18 ft. Fishing Boat - strip construction

Discussion in 'Boat Design' started by Peg Leg Don, Dec 16, 2021.

  1. Peg Leg Don
    Joined: Mar 2021
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    Location: Bemidji

    Peg Leg Don New Member

    Hey!

    Looking forward to getting some feedback as I go to work on a major project.

    I’ve been into woodworking for forty plus years, and dabbled in boat building over the past 23 years. My most notable project was an 18 ft. decked canoe (cedar strip). Loved the way it turned out in both beauty and function. Having retired a few months ago, I’m looking to dive into a big job.

    This is the dream:

    18 ft.+ fishing boat - strip construction. (Do not want to do plywood for the surface of the hull! Though I’m okay with plywood for structural members.) Thinking to use strips that are ⅝ X 1 ⅝ - coved and beaded. Have a good batch of both western red cedar and northern white cedar. I would put 1 layer of 6 oz. glass fabric above the waterline and two layers below the waterline. I would put an additional layer of 6 oz. on the inside, while filleting all of the connections between hull and stations. Permanent stations would be 18 inches apart. Tunnel hull (with a 24 inch tunnel). 7 ½ ft.+ beam. Won’t ever wish to go over 35 mph., so I’m thinking 115 HP. Hoping to keep it under 1,000 lbs. before motor, though if it goes over a little, no big deal. Center console.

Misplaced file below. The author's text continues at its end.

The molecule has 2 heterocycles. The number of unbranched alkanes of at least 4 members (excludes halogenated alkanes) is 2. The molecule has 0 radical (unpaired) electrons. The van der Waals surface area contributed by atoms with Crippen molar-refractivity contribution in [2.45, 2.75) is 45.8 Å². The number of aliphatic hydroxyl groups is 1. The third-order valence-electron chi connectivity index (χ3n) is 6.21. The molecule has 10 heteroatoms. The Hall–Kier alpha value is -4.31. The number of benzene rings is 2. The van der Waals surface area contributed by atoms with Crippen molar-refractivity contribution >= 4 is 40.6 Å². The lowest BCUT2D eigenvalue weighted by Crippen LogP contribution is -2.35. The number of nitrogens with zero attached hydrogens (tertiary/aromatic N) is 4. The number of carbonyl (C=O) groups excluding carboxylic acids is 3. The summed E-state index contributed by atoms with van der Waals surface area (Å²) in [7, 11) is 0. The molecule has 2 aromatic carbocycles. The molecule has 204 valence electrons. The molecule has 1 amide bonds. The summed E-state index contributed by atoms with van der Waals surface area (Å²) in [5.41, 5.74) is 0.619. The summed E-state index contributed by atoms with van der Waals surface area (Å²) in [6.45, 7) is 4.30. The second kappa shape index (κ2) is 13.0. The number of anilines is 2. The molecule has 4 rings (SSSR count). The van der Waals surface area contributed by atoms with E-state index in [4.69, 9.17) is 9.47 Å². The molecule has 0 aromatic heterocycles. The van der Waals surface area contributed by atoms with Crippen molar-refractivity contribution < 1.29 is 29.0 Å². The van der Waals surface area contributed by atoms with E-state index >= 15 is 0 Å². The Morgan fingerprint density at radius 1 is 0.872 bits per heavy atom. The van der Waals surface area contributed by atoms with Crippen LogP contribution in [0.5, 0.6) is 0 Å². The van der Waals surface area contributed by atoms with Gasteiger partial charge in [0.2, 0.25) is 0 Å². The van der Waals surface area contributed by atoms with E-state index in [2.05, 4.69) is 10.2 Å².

Guessing that the project is going to be 700+ hours, spread out over 20 months.


    Been searching high and low for a design, but everything I’ve found in the ballpark is plywood or fiberglass.


    Thoughts?
     
  2. fallguy
    Joined: Dec 2016
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    fallguy Senior Member

    Well, the skins are too light based on my gut for 115hp. Unis also offer very little on the horizontal, so there are problems with the concept.

    How did you arrive at the laminate schedule?

    Honestly, that is the schedule for a canoe..not a speed boat subject to G forces.

    also, a boat like this should not be amateur designed; find a plan you like
     
  3. TANSL
    Joined: Sep 2011
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    TANSL Senior Member

    I have the complete blueprints to build this 17ft skiff. The shell is made of plywood but could be done, without changing anything else, by strip planking. If it suits your needs we may be able to reach an agreement.